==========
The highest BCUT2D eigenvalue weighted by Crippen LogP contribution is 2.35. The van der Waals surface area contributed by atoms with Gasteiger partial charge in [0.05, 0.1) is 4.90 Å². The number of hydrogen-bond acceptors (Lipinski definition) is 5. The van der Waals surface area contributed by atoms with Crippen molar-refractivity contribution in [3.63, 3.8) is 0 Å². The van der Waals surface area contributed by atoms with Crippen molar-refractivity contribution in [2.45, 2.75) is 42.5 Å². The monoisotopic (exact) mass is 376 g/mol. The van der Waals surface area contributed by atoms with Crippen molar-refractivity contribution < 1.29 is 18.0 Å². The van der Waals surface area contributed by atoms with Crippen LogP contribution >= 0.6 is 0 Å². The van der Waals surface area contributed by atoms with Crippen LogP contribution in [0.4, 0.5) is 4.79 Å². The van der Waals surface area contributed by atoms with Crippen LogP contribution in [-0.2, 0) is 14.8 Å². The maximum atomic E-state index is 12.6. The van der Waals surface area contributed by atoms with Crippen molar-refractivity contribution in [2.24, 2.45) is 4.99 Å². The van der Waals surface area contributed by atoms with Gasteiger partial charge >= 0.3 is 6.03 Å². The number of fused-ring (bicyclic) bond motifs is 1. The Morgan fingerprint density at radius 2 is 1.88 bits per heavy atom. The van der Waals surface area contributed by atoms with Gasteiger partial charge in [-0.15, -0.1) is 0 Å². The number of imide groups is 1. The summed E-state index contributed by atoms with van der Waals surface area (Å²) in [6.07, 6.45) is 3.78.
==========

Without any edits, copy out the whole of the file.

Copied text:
The highest BCUT2D eigenvalue weighted by Crippen LogP contribution is 2.35. The van der Waals surface area contributed by atoms with Gasteiger partial charge in [0.05, 0.1) is 4.90 Å². The number of hydrogen-bond acceptors (Lipinski definition) is 5. The van der Waals surface area contributed by atoms with Crippen molar-refractivity contribution in [3.63, 3.8) is 0 Å². The van der Waals surface area contributed by atoms with Crippen molar-refractivity contribution in [2.45, 2.75) is 42.5 Å². The monoisotopic (exact) mass is 376 g/mol. The van der Waals surface area contributed by atoms with Crippen molar-refractivity contribution < 1.29 is 18.0 Å². The van der Waals surface area contributed by atoms with Crippen LogP contribution >= 0.6 is 0 Å². The van der Waals surface area contributed by atoms with Crippen LogP contribution in [0.4, 0.5) is 4.79 Å². The van der Waals surface area contributed by atoms with Crippen LogP contribution in [-0.2, 0) is 14.8 Å². The maximum atomic E-state index is 12.6. The van der Waals surface area contributed by atoms with Crippen molar-refractivity contribution in [2.24, 2.45) is 4.99 Å². The van der Waals surface area contributed by atoms with Gasteiger partial charge >= 0.3 is 6.03 Å². The number of fused-ring (bicyclic) bond motifs is 1. The Morgan fingerprint density at radius 2 is 1.88 bits per heavy atom. The van der Waals surface area contributed by atoms with Gasteiger partial charge in [-0.15, -0.1) is 0 Å². The number of imide groups is 1. The summed E-state index contributed by atoms with van der Waals surface area (Å²) in [6.07, 6.45) is 3.78.